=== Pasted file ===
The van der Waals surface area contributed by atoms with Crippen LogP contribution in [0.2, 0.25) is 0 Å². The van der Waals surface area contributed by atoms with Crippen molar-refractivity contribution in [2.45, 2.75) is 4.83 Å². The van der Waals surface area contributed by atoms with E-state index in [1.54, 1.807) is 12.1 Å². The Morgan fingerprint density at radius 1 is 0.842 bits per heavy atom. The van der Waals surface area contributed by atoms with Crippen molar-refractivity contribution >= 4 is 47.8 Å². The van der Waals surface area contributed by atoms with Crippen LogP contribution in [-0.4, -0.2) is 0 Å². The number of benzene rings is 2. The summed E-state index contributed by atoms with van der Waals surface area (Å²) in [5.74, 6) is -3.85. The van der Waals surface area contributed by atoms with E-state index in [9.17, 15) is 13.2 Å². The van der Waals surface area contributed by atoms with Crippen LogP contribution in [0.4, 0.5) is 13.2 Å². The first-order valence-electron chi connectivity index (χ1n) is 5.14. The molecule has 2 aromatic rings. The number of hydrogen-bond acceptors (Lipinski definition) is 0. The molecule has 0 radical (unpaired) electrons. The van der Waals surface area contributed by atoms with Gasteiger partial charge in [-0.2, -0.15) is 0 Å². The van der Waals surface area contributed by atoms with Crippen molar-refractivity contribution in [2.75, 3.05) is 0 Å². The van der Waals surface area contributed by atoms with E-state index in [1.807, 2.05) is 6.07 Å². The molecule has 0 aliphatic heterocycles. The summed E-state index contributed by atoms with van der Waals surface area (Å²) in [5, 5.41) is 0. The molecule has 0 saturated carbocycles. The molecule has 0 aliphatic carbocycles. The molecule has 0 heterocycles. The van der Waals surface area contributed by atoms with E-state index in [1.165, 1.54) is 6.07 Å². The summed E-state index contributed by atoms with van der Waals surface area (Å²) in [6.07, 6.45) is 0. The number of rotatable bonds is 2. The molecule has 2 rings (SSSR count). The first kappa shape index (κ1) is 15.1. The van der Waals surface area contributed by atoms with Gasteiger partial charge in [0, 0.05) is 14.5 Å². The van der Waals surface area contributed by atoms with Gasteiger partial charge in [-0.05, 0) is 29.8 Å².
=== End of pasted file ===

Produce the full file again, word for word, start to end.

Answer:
The van der Waals surface area contributed by atoms with Crippen LogP contribution in [0.2, 0.25) is 0 Å². The van der Waals surface area contributed by atoms with Crippen molar-refractivity contribution in [2.45, 2.75) is 4.83 Å². The van der Waals surface area contributed by atoms with E-state index in [1.54, 1.807) is 12.1 Å². The Morgan fingerprint density at radius 1 is 0.842 bits per heavy atom. The van der Waals surface area contributed by atoms with Crippen molar-refractivity contribution >= 4 is 47.8 Å². The van der Waals surface area contributed by atoms with Crippen LogP contribution in [-0.4, -0.2) is 0 Å². The number of benzene rings is 2. The summed E-state index contributed by atoms with van der Waals surface area (Å²) in [5.74, 6) is -3.85. The van der Waals surface area contributed by atoms with E-state index in [9.17, 15) is 13.2 Å². The van der Waals surface area contributed by atoms with Crippen LogP contribution in [0.4, 0.5) is 13.2 Å². The first-order valence-electron chi connectivity index (χ1n) is 5.14. The molecule has 2 aromatic rings. The number of hydrogen-bond acceptors (Lipinski definition) is 0. The molecule has 0 radical (unpaired) electrons. The van der Waals surface area contributed by atoms with Gasteiger partial charge in [-0.2, -0.15) is 0 Å². The van der Waals surface area contributed by atoms with Crippen molar-refractivity contribution in [2.75, 3.05) is 0 Å². The van der Waals surface area contributed by atoms with E-state index in [1.807, 2.05) is 6.07 Å². The molecule has 0 aliphatic heterocycles. The summed E-state index contributed by atoms with van der Waals surface area (Å²) in [5, 5.41) is 0. The molecule has 0 saturated carbocycles. The molecule has 0 aliphatic carbocycles. The molecule has 0 heterocycles. The van der Waals surface area contributed by atoms with E-state index in [1.165, 1.54) is 6.07 Å². The summed E-state index contributed by atoms with van der Waals surface area (Å²) in [6.07, 6.45) is 0. The number of rotatable bonds is 2. The molecule has 2 rings (SSSR count). The first kappa shape index (κ1) is 15.1. The van der Waals surface area contributed by atoms with Gasteiger partial charge in [0, 0.05) is 14.5 Å². The van der Waals surface area contributed by atoms with Gasteiger partial charge in [-0.05, 0) is 29.8 Å².